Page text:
I’ve spent the past year seeking to understand the true heart of good human beings. I’ve asked everybody I could to answer the question: What is goodness? Imagine my surprise when I interviewed MacArthur Fellow Jonathan Shay last week and discovered that goodness may have an aspect I never considered before. A good person, in fact, may be nothing more than a lucky person.
I talked to Shay for a story on soldiers who suffer from what he and others are now calling “moral injury.” That article will be in the next issue of Miller-McCune Magazine. Shay, who has now retired from his job as a psychologist for the VA, appears to have been the first to use the term “moral injury.” And while his definition of moral injury differs a bit from that of others, Shay did talk about one aspect of morality that fascinated me. I couldn’t squeeze discussion of this into the article, so I present it here. That intriguing aspect he mentioned is moral luck, or as he said, “really it’s moral bad luck.”
In other words, when we judge others or judge ourselves to be good, what are we really judging? Are we judging an individual’s true worth, or are the alleged good merely the lucky ones who have never been put in a position to do evil?
“I’ll give you a horrible example that was told to me about a real event in Fallujah,” Shay said. “A Marine scout sniper was supporting an engaged Marine infantry unit, which had taken several losses from a well placed and very skillful sniper. Finally, this Marine scout sniper had the enemy sniper in his scope and discovered that he (the enemy) had a baby tied to his front in what we would call a Snuggly.”
Whether or not the enemy sniper was using the baby as a shield or was a father who felt he couldn’t leave his child behind, the Marine still had an impossible choice: Protect the ultimate innocent and let his fellow Marines die, or kill the sniper and the baby.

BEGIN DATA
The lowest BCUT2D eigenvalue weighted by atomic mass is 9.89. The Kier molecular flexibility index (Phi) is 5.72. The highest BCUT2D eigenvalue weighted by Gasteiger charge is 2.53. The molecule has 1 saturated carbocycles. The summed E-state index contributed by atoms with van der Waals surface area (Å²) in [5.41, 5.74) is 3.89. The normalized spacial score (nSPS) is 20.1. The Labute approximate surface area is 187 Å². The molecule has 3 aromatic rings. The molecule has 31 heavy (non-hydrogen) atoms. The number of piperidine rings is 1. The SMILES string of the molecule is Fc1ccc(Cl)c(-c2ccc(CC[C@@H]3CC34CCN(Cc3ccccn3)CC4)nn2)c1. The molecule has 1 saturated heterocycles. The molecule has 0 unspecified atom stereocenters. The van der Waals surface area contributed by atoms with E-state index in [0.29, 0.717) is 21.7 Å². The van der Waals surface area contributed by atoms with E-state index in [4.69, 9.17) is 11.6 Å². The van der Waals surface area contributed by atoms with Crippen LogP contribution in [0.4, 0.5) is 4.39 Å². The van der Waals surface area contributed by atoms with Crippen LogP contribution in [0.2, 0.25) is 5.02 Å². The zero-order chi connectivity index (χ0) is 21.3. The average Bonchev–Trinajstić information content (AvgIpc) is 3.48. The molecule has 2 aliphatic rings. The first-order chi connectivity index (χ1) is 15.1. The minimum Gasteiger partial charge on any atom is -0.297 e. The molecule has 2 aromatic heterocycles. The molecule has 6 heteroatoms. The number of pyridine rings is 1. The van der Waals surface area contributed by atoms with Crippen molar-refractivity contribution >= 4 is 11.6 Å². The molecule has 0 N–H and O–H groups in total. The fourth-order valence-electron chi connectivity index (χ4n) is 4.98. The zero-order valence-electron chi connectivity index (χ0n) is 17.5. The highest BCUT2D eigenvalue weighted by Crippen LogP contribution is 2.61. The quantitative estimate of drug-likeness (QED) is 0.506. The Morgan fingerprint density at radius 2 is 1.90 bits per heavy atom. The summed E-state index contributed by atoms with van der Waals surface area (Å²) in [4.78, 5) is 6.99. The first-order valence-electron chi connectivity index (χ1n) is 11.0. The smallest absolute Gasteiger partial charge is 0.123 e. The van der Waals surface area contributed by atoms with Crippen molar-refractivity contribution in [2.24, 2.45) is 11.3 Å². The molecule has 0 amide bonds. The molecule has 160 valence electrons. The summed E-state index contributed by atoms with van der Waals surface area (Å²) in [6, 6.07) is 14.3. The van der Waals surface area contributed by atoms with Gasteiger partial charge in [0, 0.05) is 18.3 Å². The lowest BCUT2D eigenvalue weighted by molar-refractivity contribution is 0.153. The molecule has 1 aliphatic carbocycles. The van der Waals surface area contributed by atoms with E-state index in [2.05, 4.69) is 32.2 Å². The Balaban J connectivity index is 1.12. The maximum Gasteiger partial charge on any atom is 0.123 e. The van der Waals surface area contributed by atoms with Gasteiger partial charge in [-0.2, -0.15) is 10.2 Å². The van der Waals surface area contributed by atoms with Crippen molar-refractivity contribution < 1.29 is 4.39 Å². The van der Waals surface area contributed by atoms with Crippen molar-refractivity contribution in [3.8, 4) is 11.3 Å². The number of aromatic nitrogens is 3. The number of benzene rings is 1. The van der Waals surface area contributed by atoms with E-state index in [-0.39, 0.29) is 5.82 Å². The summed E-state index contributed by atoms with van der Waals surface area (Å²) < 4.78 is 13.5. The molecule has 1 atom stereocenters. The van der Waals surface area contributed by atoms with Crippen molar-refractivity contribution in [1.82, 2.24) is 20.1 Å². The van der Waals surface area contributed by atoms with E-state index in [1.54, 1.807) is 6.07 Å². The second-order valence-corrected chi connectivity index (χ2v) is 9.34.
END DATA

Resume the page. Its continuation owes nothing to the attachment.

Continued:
“He did pull the trigger and saw the round do its work,” Shay said, “and that Marine will have to live with that for the rest of his life.”
Is the Marine good or evil? Is this act good or evil? What would you have done?
Since I talked to Shay and finished my article, I’ve found myself mulling over how my life has been touched by moral luck — both good and bad. If goodness is at times (often?) just a matter of luck, then perhaps we should all give ourselves a break.
Wow! That brings a whole new demension to morality. I think that is a no win situation.
Thanks for coming back and thanks for the topic of moral injury.
The idea of moral injury is a good one. It gets at the questions I always wanted discussed in an ethics training. It is also what I wanted when Missouri did training that they titled “Best Interest of the Child” for child welfare workers. When I heard that title, I thought they were going to finally discuss how to really take into consideraton the best interests of a child who is the victim of child abuse or neglect. We were always to consider the best interests of the child, but nobody was willing to get into the nitty-gritty of how you do that. I wanted to know what factors to weigh, was I thinking of all of them or missing some, and what weights you might put on any given factor.
As was brought up earlier, we want a rule that covers all situations. However, there is no rule. In the case you cited, the rules talk about saving the children at all costs, but also, that if someone is killing others they need to be stopped. How many lives of adults equal the life of a child?
I am sure this applies in other situations such as the doctor or mother who must consider the life of the mother vs. the life of the unborn child and the police officer who must decide whether to shoot or not.
The problem in these cases is: How do you live with your decision?